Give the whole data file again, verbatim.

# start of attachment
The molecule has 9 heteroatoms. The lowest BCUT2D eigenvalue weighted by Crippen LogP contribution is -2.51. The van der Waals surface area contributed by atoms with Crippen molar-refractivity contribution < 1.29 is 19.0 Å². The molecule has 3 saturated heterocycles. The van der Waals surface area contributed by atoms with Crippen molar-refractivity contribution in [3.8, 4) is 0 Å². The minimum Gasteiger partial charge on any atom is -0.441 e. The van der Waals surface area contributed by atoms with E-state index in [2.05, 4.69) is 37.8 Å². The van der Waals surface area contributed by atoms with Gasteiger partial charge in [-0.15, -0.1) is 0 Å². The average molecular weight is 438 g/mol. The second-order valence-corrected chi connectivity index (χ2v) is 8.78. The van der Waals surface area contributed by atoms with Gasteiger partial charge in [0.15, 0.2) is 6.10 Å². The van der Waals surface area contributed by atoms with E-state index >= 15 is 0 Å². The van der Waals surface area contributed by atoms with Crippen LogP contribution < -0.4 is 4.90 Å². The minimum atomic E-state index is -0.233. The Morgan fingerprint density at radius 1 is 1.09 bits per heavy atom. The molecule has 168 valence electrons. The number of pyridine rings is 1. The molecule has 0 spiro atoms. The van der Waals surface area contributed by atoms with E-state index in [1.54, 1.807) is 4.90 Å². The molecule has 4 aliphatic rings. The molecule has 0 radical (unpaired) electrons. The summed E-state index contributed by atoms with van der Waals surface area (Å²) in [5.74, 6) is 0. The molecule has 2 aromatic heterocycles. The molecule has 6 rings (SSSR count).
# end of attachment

The molecule has 9 heteroatoms. The lowest BCUT2D eigenvalue weighted by Crippen LogP contribution is -2.51. The van der Waals surface area contributed by atoms with Crippen molar-refractivity contribution < 1.29 is 19.0 Å². The molecule has 3 saturated heterocycles. The van der Waals surface area contributed by atoms with Crippen molar-refractivity contribution in [3.8, 4) is 0 Å². The minimum Gasteiger partial charge on any atom is -0.441 e. The van der Waals surface area contributed by atoms with E-state index in [2.05, 4.69) is 37.8 Å². The van der Waals surface area contributed by atoms with Gasteiger partial charge in [-0.15, -0.1) is 0 Å². The average molecular weight is 438 g/mol. The second-order valence-corrected chi connectivity index (χ2v) is 8.78. The van der Waals surface area contributed by atoms with Gasteiger partial charge in [0.15, 0.2) is 6.10 Å². The van der Waals surface area contributed by atoms with E-state index >= 15 is 0 Å². The van der Waals surface area contributed by atoms with Crippen LogP contribution < -0.4 is 4.90 Å². The minimum atomic E-state index is -0.233. The Morgan fingerprint density at radius 1 is 1.09 bits per heavy atom. The molecule has 168 valence electrons. The number of pyridine rings is 1. The molecule has 0 spiro atoms. The van der Waals surface area contributed by atoms with E-state index in [1.54, 1.807) is 4.90 Å². The molecule has 4 aliphatic rings. The molecule has 0 radical (unpaired) electrons. The summed E-state index contributed by atoms with van der Waals surface area (Å²) in [5.74, 6) is 0. The molecule has 2 aromatic heterocycles. The molecule has 6 rings (SSSR count).